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I wrote a post a few weeks ago about how even smart people often fail at discerning poor quality information from the good stuff.

It turns out that my cousin, Todd Quinn, a business and economics librarian at the University of New Mexico, deals with this issue every day and even teaches classes to help folks frame their research —what comes out of the other end of the Google Search pipe — with context.

I asked Todd to share his wisdom on the topic, which follows.

 


 

By Todd Quinn

Associate Professor and Business/Economics Librarian, University of New Mexico

 

A few weeks ago, Lou posted a story explaining even smart people have trouble evaluating information. His post linked to a post on Nieman Lab, which linked to a working paper (56 pages) from Stanford.

 

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This information is nothing new to professional librarians. We help people evaluate information every day.

Many years ago, I worked summers for a small company, a purveyor of foods for upscale restaurants. Basically, I worked in a large warehouse, and I had two parts of my job 1) based on orders, find items (dry goods, refrigerated goods, frozen goods, etc.) in the warehouse, and get them ready for delivery, 2) deliver orders throughout the city of Pittsburgh. I was a novice at both.

Some items (especially bulk items) were very easy to find, but many were small, odd, items I never knew existed, items with unfamiliar names, etc. I would do my best, but so many times I could not find the item (e.g., imported brie from France) even if I was in the proper location of the warehouse (this was a joy when it was in the large walk-in freezer). Inevitably, I would need to ask the foreman to help me locate the item. He could scan all the boxes and find it in seconds. He knew how to find it because the item/box was a specific shape/color; he knew it was buried under/behind other specific boxes; he understood the organization of the warehouse.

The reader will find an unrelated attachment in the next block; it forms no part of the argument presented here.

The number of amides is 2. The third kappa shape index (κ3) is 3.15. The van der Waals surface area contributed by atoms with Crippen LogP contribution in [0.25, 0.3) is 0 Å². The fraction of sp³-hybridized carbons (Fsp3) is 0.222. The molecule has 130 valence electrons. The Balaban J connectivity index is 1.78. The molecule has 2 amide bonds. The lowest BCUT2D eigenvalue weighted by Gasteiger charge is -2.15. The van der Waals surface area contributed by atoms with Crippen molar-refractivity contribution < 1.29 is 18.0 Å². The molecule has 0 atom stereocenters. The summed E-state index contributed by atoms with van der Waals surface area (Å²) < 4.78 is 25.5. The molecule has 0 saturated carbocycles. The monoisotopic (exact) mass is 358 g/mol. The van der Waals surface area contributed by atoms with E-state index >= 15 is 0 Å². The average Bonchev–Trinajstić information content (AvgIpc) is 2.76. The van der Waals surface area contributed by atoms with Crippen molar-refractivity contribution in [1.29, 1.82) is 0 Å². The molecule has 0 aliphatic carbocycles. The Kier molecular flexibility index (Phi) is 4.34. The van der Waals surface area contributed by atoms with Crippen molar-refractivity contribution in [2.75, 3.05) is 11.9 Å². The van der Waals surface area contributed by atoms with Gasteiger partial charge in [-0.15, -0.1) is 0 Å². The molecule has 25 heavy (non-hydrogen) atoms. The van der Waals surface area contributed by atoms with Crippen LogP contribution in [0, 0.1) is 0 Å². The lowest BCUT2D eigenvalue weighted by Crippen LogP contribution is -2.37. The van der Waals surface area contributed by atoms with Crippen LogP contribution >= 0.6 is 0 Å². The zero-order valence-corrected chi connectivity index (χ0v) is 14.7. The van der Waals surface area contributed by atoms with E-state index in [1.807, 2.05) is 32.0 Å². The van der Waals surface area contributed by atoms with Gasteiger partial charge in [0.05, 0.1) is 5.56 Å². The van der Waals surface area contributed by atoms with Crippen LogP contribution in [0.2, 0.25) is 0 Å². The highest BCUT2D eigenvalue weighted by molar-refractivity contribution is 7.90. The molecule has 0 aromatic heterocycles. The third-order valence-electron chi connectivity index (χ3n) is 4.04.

Deliveries were another issue. I would be sent out for deliveries to locations I had never visited (this was before smartphones) with directions, but no map. It was not only finding the specific location, but also finding the loading dock, navigating traffic, etc. Of course, I got lost many times. Over the summers I did learn the location of most items in the warehouse and hardly got lost during deliveries, but it took time.

I provide these two examples as ways to view searching for information online, evaluating it for quality and determining whether it meets one’s informational need. As one of my colleagues has pointed out, when professional librarians view Google search results, we can “see” immediately in the results different types of information: webpages, reports, books, news articles, research articles, etc.

 

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Each of these types/formats convey information on how it was produced, who produced it, effort in the production, among other information. Most people see only webpages and do not see the distinctions. Our goal is to help people understand different information, the organization of information and the process of knowledge creation. We want students, and others, to understand how to search in different environments, why to select one search tool over another, who is most likely to produce specific information, and how to evaluate the information. Evaluation is hard since all information is created by humans, and humans are inherently biased.